Tahlequah, OK (PRWEB) July 27, 2012
A Cherokee father will retain custody of his 2-year-old daughter, thanks to a South Carolina Supreme Court decision handed down Thursday (27148 - Adoptive Couple v. Cherokee Nation).In a 3-2 decision, the justices ruled that the Indian Child Welfare Act, a federal law designed to keep Native American children with their tribes, supersedes state adoption laws.
“We’re very pleased with the results,” Cherokee Nation Attorney General Todd Hembree said. “This is a victory not only for the Cherokee baby and her father, but for all of Indian Country. The Cherokee Nation has done a great job to ensure the Indian Child Welfare Act is enforced to preserve Indian families.”
The Adoptive Couple vs. Baby Girl, Birth Father and Cherokee Nation case stems from a baby born in Oklahoma to unwed parents. The father, a Cherokee Nation citizen who served in Operation Iraqi Freedom, was unaware the mother had put the baby up for adoption until after she was adopted by a South Carolina couple who fought to keep her.
The Cherokee Nation will not release the identity of the father and child.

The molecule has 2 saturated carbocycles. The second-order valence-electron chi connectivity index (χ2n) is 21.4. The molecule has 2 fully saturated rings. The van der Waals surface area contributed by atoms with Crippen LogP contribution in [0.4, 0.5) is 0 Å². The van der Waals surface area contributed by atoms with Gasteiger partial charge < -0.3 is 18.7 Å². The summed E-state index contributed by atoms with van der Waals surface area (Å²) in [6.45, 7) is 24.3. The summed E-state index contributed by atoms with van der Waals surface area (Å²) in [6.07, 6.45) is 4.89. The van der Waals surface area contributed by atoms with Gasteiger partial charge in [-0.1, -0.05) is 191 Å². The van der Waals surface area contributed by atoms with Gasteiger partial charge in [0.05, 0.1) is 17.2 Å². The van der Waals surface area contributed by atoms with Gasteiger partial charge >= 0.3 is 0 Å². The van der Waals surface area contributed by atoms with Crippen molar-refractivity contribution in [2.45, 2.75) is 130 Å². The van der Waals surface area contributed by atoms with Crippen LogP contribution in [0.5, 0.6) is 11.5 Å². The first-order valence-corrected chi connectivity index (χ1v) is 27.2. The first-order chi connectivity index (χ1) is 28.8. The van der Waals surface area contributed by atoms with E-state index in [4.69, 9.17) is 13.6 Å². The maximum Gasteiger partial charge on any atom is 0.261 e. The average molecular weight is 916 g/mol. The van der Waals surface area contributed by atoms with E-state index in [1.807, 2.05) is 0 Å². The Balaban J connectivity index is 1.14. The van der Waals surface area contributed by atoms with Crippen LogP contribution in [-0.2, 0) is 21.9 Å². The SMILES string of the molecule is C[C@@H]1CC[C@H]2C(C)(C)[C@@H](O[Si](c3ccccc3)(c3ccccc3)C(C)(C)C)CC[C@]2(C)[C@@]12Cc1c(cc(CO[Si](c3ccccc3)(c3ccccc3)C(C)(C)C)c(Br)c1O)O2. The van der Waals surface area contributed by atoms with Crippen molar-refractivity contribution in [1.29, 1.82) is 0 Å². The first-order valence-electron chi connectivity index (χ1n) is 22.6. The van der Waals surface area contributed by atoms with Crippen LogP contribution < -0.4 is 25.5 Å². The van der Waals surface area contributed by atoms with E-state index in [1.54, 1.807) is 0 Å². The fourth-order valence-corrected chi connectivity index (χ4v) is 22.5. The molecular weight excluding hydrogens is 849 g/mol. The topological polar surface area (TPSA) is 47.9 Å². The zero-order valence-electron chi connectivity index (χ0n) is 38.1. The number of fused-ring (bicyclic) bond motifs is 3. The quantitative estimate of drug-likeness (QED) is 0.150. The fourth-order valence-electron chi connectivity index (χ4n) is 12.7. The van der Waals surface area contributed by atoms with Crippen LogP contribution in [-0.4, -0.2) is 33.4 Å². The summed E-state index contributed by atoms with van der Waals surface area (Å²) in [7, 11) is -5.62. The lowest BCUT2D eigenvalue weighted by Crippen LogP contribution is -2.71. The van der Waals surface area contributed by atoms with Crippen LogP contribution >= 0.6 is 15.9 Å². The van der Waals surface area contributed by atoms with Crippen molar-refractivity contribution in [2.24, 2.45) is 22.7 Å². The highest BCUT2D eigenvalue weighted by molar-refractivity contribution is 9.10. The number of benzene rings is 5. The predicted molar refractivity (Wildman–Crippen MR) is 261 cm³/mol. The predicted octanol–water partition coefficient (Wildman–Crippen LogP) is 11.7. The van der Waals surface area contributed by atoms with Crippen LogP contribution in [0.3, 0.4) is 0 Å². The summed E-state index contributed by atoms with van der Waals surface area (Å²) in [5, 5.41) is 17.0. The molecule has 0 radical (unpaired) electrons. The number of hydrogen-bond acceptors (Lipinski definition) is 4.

“We respect the father and child’s right to privacy,” Hembree said. “It’s our hope that the adoptive parents do not pursue the matter to the U.S. Supreme Court.”
About Cherokee Nation
The Cherokee Nation is the federally recognized government of the Cherokee people and has inherent sovereign status recognized by treaty and law. The seat of tribal government is the W.W. Keeler Complex near Tahlequah, Okla., the capital of the Cherokee Nation. With more than 300,000 citizens, over 8,000 employees and a variety of tribal enterprises ranging from aerospace and defense contracts to entertainment venues, Cherokee Nation is one of the largest employers in northeastern Oklahoma and the largest tribal nation in the United States.
To learn more, please visit http://www.cherokee.org.